House Speaker Ray Merrick, R-Stilwell, said during a speech in Wichita last month that the Legislature will repeal the RPS in the coming session.
Hedke last week repeated that message, and said he expects to resurrect HB 2241, a bill that would eliminate the 20-percent-by-2020 requirement and allow the KCC to waive the 15 percent requirement for good cause.
Hedke referred last week to an analysis by the U.S. Energy Information Agency that put the average levelized cost of wind power – which is the total cost to build and operate a wind farm – at $145.50 per megawatt hour. That doesn’t include the federal production tax credit that lowers the cost of wind power by $22 per megawatt hour.
In a separate 2012 study, the Kansas Policy Institute, a conservative think tank, placed the average total cost of wind power at $97 per megawatt hour vs. $66 for natural gas, and said the higher expense is costing Kansas thousands of jobs and hundreds of millions of dollars.
“Anybody who wants to continue to build can do so, they’re just not mandated to do so,” Hedke said.
Figuring wind’s cost
But that view could be out of date, or at least not quite clear cut.
Wind proponents have long said their technology is rapidly improving and falling in cost. The most recent analysis by the U.S. Energy Information Agency, released in January, put the average total cost of wind power at $86.60 per megawatt hour, not including the tax credits. A low-cost wind farm – such as those in Kansas with its more consistent wind and lower land and labor costs – was $73.50 per megawatt hour.
The lowest-cost conventional gas plants was $62.50 per megawatt hour.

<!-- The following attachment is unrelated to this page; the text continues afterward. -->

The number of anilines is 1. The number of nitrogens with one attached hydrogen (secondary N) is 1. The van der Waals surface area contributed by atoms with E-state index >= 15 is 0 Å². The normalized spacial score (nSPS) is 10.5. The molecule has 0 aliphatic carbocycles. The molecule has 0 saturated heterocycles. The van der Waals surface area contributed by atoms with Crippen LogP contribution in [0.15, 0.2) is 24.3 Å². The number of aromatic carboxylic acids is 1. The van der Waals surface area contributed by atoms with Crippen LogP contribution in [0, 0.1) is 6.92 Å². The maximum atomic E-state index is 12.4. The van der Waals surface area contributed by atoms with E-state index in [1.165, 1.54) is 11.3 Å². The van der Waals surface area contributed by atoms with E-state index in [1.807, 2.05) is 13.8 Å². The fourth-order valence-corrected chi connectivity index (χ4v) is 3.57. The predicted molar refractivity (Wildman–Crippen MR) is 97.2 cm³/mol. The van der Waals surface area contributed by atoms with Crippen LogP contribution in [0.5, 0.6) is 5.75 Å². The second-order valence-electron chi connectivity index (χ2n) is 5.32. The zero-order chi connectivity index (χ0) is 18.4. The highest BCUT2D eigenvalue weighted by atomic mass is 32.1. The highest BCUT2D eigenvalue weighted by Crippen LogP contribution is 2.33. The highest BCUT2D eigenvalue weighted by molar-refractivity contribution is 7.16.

With the federal production tax credit, the cost of wind power falls to $51.5 per megawatt hours, making it the new low-cost energy source and nearly 20 percent below the gas-fired power plant.
Hedke acknowledged this week that the newer analysis caused him to pause.
“I would want want to look at it more carefully before I decide whether I’m more favorable to it or not,” he said, of the RPS.
The KCC also did an analysis last year to study what factors were driving electric rates.
The biggest reason for rate increases, the agency said, is the EPA’s demand that Kansas utilities clean up their older coal-fired power plants. The RPS contributed less than 2 percent to the cost of the retail electric rate, the KCC said.
Beyond the cost argument, wind power proponents say there are a host of reasons to support wind power.
The utilities, such as Westar, have said they like the fact that wind energy is a cost set by 20-year contract. The contract price acts as a long-term hedge on the wild gyrations of fossil fuel prices. Natural gas prices are low now, but may rise in a few years to become less competitive.
Wind farms also helps build the state’s industry and serves as a signal that the state is friendly to the wind industry as it parlays the demand from in-state utilities to build its presence to become a large wind power exporter to out-of-state utilities, to become, in Brownback’s words, “the Saudi Arabia of wind.”
In one example, a private company is on track to build the $2 billion Grainbelt Express, a direct current line from western Kansas to Indiana to ship 3,500 megawatts of wind power to utilities further east.
“The RPS has been a strong signal to the wind energy industry that Kansas is open for business,” Matt Riley, CEO of wind farm developer Infinity Wind Power of Santa Barbara, Calif., wrote in an e-mail. “Repealing the RPS would do little more than send a strong negative signal that the wind industry should focus on investing in surrounding states with strong policies that encourage wind energy development, both for in-state use and for energy export.”